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Old 01-30-2010, 01:24 AM   #1
BucksPA
 
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So my buddy is in Iraq and has a Bluestar 6000 Gas Powered Arc Welder. I picked it up from his parents house and want to give it a go with lots and lots of practice first.

I have 2" x 2" x 11 gauge (.120) 304 stainless steel tubing. This is a heavy duty welder, and should be capable of putting my stand together.

Home depot stopped selling welding rods around here and Lowe's selection is pretty much limited to 7014 and 6013 electrodes. I'm looking for Stainless rods, but am curious if these will do the job in regards to protecting from any rust.

Anything else i can do to make sure this weld turns out good with a stick welder. My experience is limited to high school metal shop so again....lots and lots of practice before i go to town.

thoughts?

 
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Old 01-30-2010, 02:50 AM   #2
kladue
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You will need stainless welding rod, preferably 3/32" for the gauge of metal you are working with. Most of my SS stick welding was with Red Baron 3/32" 316L welding rod, it's not perfect but adequate. A starting amperage of 50-70 amps should work, turn up amperage until weld flattens out. Watch out for the glass like flux popping off after you lift your hood to look, put the wire brush or file over the flux to save a painful lesson when it pops off. After making a pass and knocking the flux off let it cool a minute then brush the weld area shiny again while still hot, do not let it cool too much or it will be sandpaper time. Be prepared to file and grind the spatter from welding, the spatter will get a better grip than you expect when it hits. Last thing is stainless grows and shrinks a lot more than carbon steel so plan on moving around when welding, 1- 2" pass on one side, then jump to opposite side and make same size pass, then let joint cool before hitting other sides.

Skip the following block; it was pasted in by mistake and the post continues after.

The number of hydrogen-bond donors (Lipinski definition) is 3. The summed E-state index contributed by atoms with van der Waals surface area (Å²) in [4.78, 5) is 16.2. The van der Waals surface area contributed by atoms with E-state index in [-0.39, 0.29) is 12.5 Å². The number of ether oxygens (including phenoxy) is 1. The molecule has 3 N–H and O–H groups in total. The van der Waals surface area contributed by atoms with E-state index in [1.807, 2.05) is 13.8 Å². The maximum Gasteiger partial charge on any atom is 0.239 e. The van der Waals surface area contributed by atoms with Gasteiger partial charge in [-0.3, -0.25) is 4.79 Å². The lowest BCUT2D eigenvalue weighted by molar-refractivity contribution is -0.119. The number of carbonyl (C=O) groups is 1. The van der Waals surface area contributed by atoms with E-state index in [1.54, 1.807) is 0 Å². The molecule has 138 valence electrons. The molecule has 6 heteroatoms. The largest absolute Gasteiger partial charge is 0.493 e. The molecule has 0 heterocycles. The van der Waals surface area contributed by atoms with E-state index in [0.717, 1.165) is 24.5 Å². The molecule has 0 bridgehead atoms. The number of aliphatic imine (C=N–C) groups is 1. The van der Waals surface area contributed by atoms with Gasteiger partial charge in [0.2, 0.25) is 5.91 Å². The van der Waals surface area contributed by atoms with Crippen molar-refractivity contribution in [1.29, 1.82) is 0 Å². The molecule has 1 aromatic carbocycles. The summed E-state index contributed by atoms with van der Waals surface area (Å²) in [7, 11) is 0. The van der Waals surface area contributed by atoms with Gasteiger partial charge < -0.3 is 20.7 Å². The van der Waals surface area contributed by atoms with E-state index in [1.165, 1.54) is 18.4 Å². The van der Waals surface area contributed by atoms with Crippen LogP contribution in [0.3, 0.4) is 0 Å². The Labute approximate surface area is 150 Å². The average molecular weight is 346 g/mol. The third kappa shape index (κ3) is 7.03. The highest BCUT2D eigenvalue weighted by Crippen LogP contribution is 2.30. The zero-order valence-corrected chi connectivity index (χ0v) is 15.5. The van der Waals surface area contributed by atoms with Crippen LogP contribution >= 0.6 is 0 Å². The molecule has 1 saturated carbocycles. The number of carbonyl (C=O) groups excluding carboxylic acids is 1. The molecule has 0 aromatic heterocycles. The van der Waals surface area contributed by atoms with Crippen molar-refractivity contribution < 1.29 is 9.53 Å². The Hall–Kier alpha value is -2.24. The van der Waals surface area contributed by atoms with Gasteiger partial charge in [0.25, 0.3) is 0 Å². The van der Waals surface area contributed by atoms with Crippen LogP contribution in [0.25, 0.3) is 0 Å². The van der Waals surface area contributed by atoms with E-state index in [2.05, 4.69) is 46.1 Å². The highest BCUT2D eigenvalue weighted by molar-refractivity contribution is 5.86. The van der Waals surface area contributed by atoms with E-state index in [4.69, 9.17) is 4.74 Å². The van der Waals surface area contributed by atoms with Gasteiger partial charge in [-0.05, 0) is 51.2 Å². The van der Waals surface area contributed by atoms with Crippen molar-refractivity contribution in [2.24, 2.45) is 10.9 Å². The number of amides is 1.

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Old 01-30-2010, 03:06 AM   #3
BucksPA
 
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useful information, very useful. thanks kladue. i'm gonna run some practice beads this weekend and see what happens. i've been doing a lot of reading and found out that i should not attempt to install couplings in my kegs with a stick welder. i may have to hire out a tig welder for that, but am wondering if my buddy can stick weld them in when he gets back.....just dont know if I want to wait that long.

 
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Old 01-30-2010, 03:25 AM   #4
kladue
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If you were to use a heavy coat of solar flux on inside and grind the start and stop points of the weld to knock out any residual flux you should be able to attach couplings. Suggestion would be to chamfer the end of the coupling and undersize the hole so just a 1/32" or less of the chamfered coupling reaches into the keg, you can grind that flush later.

 
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